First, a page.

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Council on Foreign Relations Daily News Brief
September 6, 2013

Top of the Agenda

Top of the Agenda: Global Divisions on Display at G20

At the G20 summit in Russia, leaders expressed concern about escalating conflict in Syria and its effects on the global economy (BBC). Russian president Vladimir Putin was joined by a number of other G20 leaders in opposing military intervention while France, Turkey, Canada, and Britain reportedly backed the call by U.S. president Barack Obama for military strikes in response to the alleged use of chemical weapons by the Assad regime. Meanwhile, the Pentagon drew up more options for strikes in Syria, which could include the use of long-range bombers (NYT), and U.S. officials said the Department of Defense might supplant the Central Intelligence Agency and take on responsibility for training rebels (AP). Iran's Revolutionary Guard reportedly issued orders to Shiite militant groups in Iraq to attack U.S. targets if the Obama administration carries out punitive strikes (Reuters).


"The President and his Administration view this vote as a courtesy vote. Even though only 9 percent of the American population supports this intervention… and even if Congress votes against it, the President still believes that he reserves the right to involve our soldiers in another country's civil war," Senator Rand Paul writes in TIME.

"This is no longer just about the conflict in Syria or even the Middle East. It is about American credibility. Are we a country that our friends can trust and our enemies fear? Or are we perceived as a divided and dysfunctional superpower in retreat, whose words and warnings are no longer meaningful?" write Joe Lieberman and Jon Kyl in the Wall Street Journal.

"[If] the UN team's findings point to Assad's culpability, the Security Council should issue a resolution condemning the Syrian use of chemical weapons and strongly encouraging Syria to join the Chemical Weapons Convention.… All that might seem like a pipe dream, but it is worth remembering that progress in global arms control and disarmament has followed such paths," writes Richard Price in Foreign Affairs.



Campaigning Wraps for Australian Election

Voters in Australia are preparing to head to the polls for general elections pitting the Labor Party incumbent, Prime Minister Kevin Rudd, against Tony Abbott, leader of the conservative Liberal-National Coalition. The latest polls indicate Abbott is favored to become the country's new premier (Australian).

CFR's James Lindsay and Bob McMahon discuss the elections in this podcast previewing the week ahead.

SOUTH KOREA: Seoul expanded its ban on fish imports from Fukushima and adjacent Japanese prefectures to address potential radiation, the government announced Friday. Fears of contaminated seafood have led to sharp decline in seafood sales (Yonhap).



U.S. Drone Kills Taliban-linked Militants

Sangeen Zadran, a senior Haqqani commander and Taliban leader, is reported to have been killed with at least five other insurgents in a U.S. drone strike in Pakistan (Reuters). Zadran was placed on the United States global terrorist list in 2011.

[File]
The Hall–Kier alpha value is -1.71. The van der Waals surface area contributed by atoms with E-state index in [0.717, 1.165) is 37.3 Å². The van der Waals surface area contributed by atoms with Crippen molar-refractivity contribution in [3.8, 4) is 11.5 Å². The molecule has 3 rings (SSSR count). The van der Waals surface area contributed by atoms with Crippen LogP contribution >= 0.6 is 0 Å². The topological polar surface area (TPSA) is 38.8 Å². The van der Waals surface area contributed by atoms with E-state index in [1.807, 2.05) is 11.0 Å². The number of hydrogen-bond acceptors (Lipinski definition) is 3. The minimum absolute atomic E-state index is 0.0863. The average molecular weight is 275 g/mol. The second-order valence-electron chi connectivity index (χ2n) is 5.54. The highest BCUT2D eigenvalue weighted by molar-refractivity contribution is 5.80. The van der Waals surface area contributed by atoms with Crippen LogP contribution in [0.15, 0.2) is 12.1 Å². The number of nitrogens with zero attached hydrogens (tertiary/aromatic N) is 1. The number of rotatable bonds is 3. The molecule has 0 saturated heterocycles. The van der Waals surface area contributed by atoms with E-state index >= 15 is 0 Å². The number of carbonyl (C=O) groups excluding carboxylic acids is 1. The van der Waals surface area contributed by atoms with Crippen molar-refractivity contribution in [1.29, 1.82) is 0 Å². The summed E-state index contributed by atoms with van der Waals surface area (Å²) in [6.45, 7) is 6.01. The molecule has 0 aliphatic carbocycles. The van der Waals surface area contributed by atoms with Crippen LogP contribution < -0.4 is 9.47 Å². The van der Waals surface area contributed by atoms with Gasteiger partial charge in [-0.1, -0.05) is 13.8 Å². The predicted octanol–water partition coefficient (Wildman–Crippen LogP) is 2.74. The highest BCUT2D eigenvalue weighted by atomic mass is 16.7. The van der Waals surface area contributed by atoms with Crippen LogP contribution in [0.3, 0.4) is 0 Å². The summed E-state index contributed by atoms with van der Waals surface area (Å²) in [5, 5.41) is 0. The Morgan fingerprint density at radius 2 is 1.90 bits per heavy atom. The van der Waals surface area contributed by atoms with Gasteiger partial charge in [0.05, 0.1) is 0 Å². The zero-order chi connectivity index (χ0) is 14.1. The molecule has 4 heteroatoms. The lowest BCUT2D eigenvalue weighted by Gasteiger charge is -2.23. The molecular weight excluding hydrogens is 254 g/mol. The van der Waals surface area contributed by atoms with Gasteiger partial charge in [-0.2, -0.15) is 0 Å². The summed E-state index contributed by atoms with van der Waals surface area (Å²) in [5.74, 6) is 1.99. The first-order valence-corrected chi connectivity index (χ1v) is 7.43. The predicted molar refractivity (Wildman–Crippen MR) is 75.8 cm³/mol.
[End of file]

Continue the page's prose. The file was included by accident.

This CFR Backgrounder explains the rise and resilience of the Taliban.

PAKISTAN: President Asif Zardari will complete his term and step down from office this weekend, becoming the first elected president in Pakistan to serve a full five-year term (Hindu).



Iran Tasks its Foreign Minister for Nuclear Talks

President Hasan Rouhani signaled a shift in his country's nuclear policy, appointing Foreign Minister Javad Zarif, who has a reputation for being moderate and pragmatic, as Iran's new chief nuclear negotiator (AFP) on Thursday.

This CFR Crisis Guide explains Iran's nuclear program.



Kenya Moves Toward ICC Withdrawal

Kenya's parliament overwhelmingly approved a motion to withdraw from the International Criminal Court, which is preparing to try the country's president and his deputy for crimes against humanity (Al Jazeera). Many Kenyan politicians label the ICC as a "neo-colonist" institution.

DR CONGO: Rebels from the Democratic Republic of Congo's M23 movement said they are ready to resume talks with the governments of the DRC and Uganda (News24).



Netherlands Liable for Three Srebrenica Deaths

The Dutch supreme court ruled that the Netherlands was liable for the deaths of three Bosnian Muslims who worked for the Dutch peacekeeping force and were killed in the 1995 Srebrenica massacre (BBC). The ruling will allow relatives of the victims to claim compensation from the state.

UNITED KINGDOM: Prime Minister David Cameron defended Britain's historic role in the world amid claims that Russia called the United Kingdom "a small island no one listens to" (Telegraph) during the G20 summit.



Obama Talks with Mexico, Brazil Leaders on Surveillance

President Barack Obama discussed the National Security Agency's surveillance program with two of its alleged targets, the presidents of Brazil and Mexico (AP), on the sidelines of the G20 summit. Both leaders expressed outrage that their communications were monitored by the U.S. spy agency.

UNITED STATES: The U.S. unemployment rate, at 7.3 percent, is the lowest since December 2008, the Labor Department announced on Friday. Yet with a low participation rate and job growth less than expected, it is unclear whether the Federal Reserve will judge the economy strong enough for monetary stimulus to be tapered (Reuters) when central bankers meet in mid-September.



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